A CMS is a “raw” instrument that allows you to create a web property, and it still requires web design knowledge. A site-builder is normally a rookie-friendly drag-and-drop tool that allows you to do the same.
25 enterprise-grade content management systems
Recent research by Gartner registered a “shift from page-based content paradigm to atomic and composable content.” The ability to manage content in a modular fashion is particularly important in the enterprise world.
Hence, we tried to include in this roundup CMSes that can be integrated with other services. We paid attention to API options and solutions’ system characteristics (for example, whether they support headless mode).
General-purpose enterprise CMSes
Price: Business - from $999/mo; Premium - from $1,999/mo; Enterprise - by quote.
Kentico Kontent is a cloud-based headless CMS that allows companies to deliver content by API to multiple digital channels. It integrates easily with business apps like ERP as well as PIM systems, allows developers to use their technology of choice, and provides advanced content collaboration and content grouping features to marketers.
Price: a free Community Edition; quote-based price for Magnolia Cloud.
Magnolia CMS is an open-source headless CMS written in Java. It offers a Community Edition that developers can download for free, plus there is a PaaS version available – Magnolia Cloud. There are a bunch of (mostly paid) connector packs available for Magnolia that let developers seamlessly integrate commerce, marketing automation, analytics, and DAM tools with the system.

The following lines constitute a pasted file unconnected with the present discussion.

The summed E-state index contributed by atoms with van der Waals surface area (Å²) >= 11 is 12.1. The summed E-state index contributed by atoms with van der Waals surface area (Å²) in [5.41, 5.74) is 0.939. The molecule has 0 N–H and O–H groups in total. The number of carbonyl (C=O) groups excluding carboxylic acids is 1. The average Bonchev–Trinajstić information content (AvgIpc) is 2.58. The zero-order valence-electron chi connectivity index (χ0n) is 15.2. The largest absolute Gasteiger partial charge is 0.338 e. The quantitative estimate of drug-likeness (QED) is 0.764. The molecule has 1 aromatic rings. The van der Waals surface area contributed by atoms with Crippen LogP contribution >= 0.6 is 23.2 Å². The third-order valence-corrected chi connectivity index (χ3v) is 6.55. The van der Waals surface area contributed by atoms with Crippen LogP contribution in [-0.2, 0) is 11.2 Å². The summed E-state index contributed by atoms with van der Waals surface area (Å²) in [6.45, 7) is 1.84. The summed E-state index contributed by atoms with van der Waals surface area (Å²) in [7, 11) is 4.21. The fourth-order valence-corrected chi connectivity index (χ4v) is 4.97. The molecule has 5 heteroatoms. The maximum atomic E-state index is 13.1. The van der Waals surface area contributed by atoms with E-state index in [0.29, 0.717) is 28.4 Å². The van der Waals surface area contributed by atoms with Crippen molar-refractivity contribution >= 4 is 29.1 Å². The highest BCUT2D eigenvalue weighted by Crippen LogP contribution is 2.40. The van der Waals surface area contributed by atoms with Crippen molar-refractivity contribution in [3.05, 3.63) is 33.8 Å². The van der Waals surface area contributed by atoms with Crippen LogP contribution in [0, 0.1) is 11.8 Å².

Price: undisclosed; 30-day free trial.
dotCMS is a Java-based hybrid CMS that combines the benefits of a headless setup with those of traditional content creation tools. It can be integrated with third-party apps like Magento, HubSpot, Elastic Search, and Google Analytics via API and allows one to manage content across intranets, extranets, apps, and other places.
Price: a free open-source version; Umbraco Cloud from $39/mo with a 14-day trial.
Umbraco CMS is an open-source content management system built with C+. It boasts a community of 200,000 active contributors. There is a paid version available, Umbraco Cloud. Plus there is Umbraco Heartcore, a headless version that starts from $49/month, and Umbraco Uno, a solution for creative agencies.